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'Museum With Those Goddesses': Bloom and the Dublin Plaster Casts

'Museum With Those Goddesses': Bloom and the Dublin Plaster Casts FINTAN CULLEN ‘MUSEUM WITH THOSE GODDESSES’: BLOOM AND THE DUBLIN PLASTER CASTS During the second half of the nineteenth century, as Dublin established its own public art gallery and museum, the display of white plaster casts of well- known Greco-Roman statuary dominated the visitor ’s first encounter with the collections housed in these new temples of art. The National Gallery of Ireland, in Merrion Square, opened its doors in 1864 while a Museum of Science and Art, which eventually became the National Museum of Ireland, situated only a short distance away on Kildare Street, was accessible to visitors from 1890. Both of these state-funded institutions, in the early decades of their existence, displayed classical casts in their entrance halls or first rooms and such an introduction coloured the whole visiting experience. As museum culture developed in the nineteenth century, many art institutions in Europe and North America displayed authentic classical statuary or casts in their entrance halls or rotundas so as to assuage contemporary fears that the art viewer would be bombarded with the new and/or the unknown. In 1828, the architect of Berlin’s Altes Museum, Karl Friedrich Schinkel and the Museum’s first director, Gustav Friedrich Waagen, were of http://www.deepdyve.com/assets/images/DeepDyve-Logo-lg.png Dublin James Joyce Journal James Joyce Research Center @ University College Dublin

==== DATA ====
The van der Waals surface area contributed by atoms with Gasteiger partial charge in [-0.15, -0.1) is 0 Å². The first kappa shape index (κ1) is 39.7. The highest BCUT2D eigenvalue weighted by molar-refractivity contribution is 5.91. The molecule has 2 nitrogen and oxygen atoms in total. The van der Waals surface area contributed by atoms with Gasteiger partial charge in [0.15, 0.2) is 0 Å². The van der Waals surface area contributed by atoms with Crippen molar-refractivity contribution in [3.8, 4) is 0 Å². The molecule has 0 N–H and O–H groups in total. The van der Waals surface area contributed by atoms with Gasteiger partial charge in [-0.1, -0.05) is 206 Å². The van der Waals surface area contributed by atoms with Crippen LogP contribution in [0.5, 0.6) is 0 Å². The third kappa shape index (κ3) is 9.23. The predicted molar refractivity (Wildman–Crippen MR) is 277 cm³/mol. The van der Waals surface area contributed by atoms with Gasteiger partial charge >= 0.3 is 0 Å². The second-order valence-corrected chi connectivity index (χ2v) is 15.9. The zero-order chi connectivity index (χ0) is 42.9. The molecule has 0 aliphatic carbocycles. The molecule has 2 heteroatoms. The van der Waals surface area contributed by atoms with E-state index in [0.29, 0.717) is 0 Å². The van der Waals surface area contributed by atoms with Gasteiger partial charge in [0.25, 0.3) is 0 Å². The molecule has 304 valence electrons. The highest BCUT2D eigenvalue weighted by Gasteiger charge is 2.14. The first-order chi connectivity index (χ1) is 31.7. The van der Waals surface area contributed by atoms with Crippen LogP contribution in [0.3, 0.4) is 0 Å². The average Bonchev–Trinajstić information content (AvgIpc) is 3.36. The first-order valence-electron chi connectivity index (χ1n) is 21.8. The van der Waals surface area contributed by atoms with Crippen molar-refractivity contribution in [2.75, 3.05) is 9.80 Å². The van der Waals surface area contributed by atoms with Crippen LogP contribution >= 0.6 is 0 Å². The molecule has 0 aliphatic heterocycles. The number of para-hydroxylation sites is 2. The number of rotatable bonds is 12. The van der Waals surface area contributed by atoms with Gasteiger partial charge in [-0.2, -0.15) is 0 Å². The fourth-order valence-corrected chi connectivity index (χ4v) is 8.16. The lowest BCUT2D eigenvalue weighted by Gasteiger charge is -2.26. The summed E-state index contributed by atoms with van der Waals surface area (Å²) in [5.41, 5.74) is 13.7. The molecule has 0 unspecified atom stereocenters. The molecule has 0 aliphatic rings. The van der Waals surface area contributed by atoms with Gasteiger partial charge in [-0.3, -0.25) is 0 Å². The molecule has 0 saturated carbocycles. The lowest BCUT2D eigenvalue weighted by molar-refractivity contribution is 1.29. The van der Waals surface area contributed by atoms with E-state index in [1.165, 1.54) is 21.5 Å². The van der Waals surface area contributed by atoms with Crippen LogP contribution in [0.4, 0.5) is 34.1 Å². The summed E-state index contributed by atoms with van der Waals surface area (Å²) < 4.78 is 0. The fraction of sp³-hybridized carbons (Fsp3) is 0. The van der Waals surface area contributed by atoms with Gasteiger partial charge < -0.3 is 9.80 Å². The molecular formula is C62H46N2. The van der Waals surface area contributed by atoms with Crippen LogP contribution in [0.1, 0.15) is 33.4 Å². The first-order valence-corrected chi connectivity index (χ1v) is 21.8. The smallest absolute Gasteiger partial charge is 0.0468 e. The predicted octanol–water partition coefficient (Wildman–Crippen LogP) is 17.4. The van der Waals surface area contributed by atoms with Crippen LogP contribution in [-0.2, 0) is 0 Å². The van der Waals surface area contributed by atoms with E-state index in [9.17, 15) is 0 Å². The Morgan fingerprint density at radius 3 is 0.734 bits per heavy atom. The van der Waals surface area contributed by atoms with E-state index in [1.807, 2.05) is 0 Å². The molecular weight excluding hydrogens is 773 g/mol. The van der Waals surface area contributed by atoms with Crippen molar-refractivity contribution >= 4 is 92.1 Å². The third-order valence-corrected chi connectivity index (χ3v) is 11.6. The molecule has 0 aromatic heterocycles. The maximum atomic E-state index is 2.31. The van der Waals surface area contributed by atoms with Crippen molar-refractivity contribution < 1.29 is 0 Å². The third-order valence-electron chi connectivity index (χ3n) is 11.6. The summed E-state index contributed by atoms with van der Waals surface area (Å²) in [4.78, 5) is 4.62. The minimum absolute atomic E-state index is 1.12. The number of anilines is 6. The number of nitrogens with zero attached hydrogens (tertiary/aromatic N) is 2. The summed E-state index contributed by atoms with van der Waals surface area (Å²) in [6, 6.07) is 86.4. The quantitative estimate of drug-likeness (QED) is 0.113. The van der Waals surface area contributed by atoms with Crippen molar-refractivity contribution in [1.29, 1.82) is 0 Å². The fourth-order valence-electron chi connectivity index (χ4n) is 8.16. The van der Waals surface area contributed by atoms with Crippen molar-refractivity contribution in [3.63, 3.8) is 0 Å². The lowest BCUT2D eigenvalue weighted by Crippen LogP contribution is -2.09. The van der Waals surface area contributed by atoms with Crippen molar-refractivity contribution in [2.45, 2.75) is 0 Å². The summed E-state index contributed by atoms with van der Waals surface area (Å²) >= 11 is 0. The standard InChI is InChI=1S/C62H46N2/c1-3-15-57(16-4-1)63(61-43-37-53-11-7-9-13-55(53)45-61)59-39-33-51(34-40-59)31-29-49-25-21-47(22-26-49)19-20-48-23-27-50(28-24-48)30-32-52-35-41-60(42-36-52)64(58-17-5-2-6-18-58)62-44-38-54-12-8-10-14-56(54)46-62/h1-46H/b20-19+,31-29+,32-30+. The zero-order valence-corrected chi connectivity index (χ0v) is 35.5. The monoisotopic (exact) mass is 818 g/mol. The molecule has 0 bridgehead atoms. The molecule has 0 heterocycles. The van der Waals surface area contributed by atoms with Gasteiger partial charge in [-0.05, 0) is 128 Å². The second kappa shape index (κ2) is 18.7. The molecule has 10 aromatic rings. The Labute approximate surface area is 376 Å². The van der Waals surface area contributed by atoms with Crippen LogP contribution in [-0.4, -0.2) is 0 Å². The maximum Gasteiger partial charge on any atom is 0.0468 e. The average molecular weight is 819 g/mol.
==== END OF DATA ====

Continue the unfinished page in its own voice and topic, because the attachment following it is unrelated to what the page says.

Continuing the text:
'Museum With Those Goddesses': Bloom and the Dublin Plaster Casts

Dublin James Joyce Journal , Volume 2 – Mar 2, 2012

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Publisher
James Joyce Research Center @ University College Dublin
ISSN
2009-4507

Abstract

FINTAN CULLEN ‘MUSEUM WITH THOSE GODDESSES’: BLOOM AND THE DUBLIN PLASTER CASTS During the second half of the nineteenth century, as Dublin established its own public art gallery and museum, the display of white plaster casts of well- known Greco-Roman statuary dominated the visitor ’s first encounter with the collections housed in these new temples of art. The National Gallery of Ireland, in Merrion Square, opened its doors in 1864 while a Museum of Science and Art, which eventually became the National Museum of Ireland, situated only a short distance away on Kildare Street, was accessible to visitors from 1890. Both of these state-funded institutions, in the early decades of their existence, displayed classical casts in their entrance halls or first rooms and such an introduction coloured the whole visiting experience. As museum culture developed in the nineteenth century, many art institutions in Europe and North America displayed authentic classical statuary or casts in their entrance halls or rotundas so as to assuage contemporary fears that the art viewer would be bombarded with the new and/or the unknown. In 1828, the architect of Berlin’s Altes Museum, Karl Friedrich Schinkel and the Museum’s first director, Gustav Friedrich Waagen, were of

Journal

Dublin James Joyce JournalJames Joyce Research Center @ University College Dublin

Published: Mar 2, 2012

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